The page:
Its name is first found in is this entry in Latin in the Register of St Benet's Abbey of Hulme near Horning north of Norwich, which can be dated to 1047-64: ... in cella quadam que Romburch dicitur ... = "in a certain cell which is called Romburch". This refers to the founding of Rumburgh Priory, the church of which remains as the parish church of St Michael & St Felix.
Its name is often supposed to come from Anglo-Saxon rūn-burh = "council fort", or hrōna-burh = "fort made of logs", or rūm-burh = "spacious fort"; but, as it was a remote outpost of the Abbey of St. Benedict of Holme, a theory has been raised that it is Rōme-burh (= Rome in Italy) given to it as an ironic "distance name", as was later with farms in England named Babylon or Egypt or Botany Bay because they were "miles from anywhere" and jocularly thought of as a place of exile.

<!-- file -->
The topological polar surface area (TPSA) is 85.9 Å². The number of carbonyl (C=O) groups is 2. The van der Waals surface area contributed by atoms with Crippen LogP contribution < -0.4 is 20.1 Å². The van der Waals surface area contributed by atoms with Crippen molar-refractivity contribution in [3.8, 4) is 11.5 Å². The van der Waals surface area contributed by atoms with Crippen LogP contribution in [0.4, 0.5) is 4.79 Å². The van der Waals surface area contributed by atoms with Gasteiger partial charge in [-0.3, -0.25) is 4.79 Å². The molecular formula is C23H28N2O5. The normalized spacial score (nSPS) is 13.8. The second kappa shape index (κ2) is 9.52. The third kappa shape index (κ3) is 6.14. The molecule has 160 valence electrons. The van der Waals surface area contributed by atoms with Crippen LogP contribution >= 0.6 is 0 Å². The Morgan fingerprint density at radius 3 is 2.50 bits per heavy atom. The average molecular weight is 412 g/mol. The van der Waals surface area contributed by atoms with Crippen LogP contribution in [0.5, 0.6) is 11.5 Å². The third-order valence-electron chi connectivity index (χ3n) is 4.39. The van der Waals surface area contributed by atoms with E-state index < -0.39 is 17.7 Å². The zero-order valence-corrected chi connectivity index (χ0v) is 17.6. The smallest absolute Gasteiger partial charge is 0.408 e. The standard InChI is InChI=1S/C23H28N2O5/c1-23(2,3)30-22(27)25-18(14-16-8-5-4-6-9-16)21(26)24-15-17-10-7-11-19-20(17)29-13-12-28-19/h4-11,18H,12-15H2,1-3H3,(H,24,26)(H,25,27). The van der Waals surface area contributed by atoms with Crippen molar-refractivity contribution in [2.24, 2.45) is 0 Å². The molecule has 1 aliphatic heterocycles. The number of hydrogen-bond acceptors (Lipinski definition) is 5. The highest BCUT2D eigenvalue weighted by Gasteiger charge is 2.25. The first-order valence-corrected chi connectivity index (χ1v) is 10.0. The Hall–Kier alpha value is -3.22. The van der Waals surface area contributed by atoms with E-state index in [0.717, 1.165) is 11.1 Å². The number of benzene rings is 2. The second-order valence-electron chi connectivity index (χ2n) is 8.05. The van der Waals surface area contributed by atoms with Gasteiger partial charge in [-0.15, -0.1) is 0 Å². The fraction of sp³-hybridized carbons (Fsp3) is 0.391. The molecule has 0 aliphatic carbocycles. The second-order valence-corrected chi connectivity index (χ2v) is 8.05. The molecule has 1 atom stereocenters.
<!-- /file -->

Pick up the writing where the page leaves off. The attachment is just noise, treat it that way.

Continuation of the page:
Media related to Rumburgh at Wikimedia Commons
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